The Labour Party has said the Seanad needs to be abolished as part of an overhaul of the entire political system.
The party is launching a policy document on the issue this week.
The Government confirmed at the weekend that it is considering holding a referendum on the abolition of the Seanad on the day of the next General Election.
Speaking on RTÉ's Morning Ireland, Brendan Howlin, Labour's spokesman on constitutional affairs, said people had lost confidence in the oversight of public business.
He said the policy document recommends one overall chamber of parliament.
Meanwhile, Green party Chairman and Senator Dan Boyle has said he thinks it's 'unlikely' there will be a referendum to abolish the Seanad on the same day as the General Election.
Responding to questions on Twitter, Mr Boyle said he did not see a referendum to abolish the upper house happening and that he did not see the Seanad supporting the holding of such a poll.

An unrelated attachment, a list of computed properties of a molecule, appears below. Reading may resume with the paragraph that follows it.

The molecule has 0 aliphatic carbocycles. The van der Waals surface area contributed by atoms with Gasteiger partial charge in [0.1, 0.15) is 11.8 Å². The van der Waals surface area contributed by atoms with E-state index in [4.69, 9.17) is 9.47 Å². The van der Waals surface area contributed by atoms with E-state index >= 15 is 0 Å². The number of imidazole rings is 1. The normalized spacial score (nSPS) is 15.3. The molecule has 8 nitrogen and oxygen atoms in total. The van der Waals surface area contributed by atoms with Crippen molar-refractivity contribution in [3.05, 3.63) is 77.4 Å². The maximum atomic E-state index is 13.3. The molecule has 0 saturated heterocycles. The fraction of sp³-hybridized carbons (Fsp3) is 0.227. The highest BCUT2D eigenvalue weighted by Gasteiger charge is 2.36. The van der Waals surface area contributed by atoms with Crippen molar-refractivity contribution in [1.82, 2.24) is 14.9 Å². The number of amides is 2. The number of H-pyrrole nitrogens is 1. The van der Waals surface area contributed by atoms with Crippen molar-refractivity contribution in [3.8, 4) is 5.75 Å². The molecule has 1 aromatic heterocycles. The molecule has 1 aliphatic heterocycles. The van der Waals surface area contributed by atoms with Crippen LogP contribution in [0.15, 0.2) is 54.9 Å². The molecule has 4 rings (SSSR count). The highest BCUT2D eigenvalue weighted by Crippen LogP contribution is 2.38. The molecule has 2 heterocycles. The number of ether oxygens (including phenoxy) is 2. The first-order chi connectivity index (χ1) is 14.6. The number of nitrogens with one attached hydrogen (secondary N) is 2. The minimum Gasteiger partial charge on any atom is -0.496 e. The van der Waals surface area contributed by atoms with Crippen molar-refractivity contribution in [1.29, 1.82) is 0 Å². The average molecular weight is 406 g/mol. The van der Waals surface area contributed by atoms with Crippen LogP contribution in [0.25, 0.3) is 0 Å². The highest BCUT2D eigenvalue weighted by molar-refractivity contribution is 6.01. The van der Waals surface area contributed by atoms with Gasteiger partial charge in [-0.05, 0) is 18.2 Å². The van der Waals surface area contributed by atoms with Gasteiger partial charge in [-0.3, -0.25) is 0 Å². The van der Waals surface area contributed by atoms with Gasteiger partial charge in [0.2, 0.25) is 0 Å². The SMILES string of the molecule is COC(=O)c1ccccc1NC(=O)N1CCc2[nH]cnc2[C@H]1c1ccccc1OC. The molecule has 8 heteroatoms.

Mr Boyle, who is the Deputy Leader of the Seanad, also said he did not think there was time for a referendum to happen on the same day as the election.
Asked if media reports that his party leader John Gormley was sympathetic to the idea of the referendum, Mr Boyle responded that several cabinet members were, but he did not believe it had been 'fully thought out'.
He said Green party policy was for a reformed upper house which would be 'publically elected'.
Mr Boyle also said he believes it is 'likely' that the General Election will be called by the Taoiseach in mid-February and that polling will take place in March.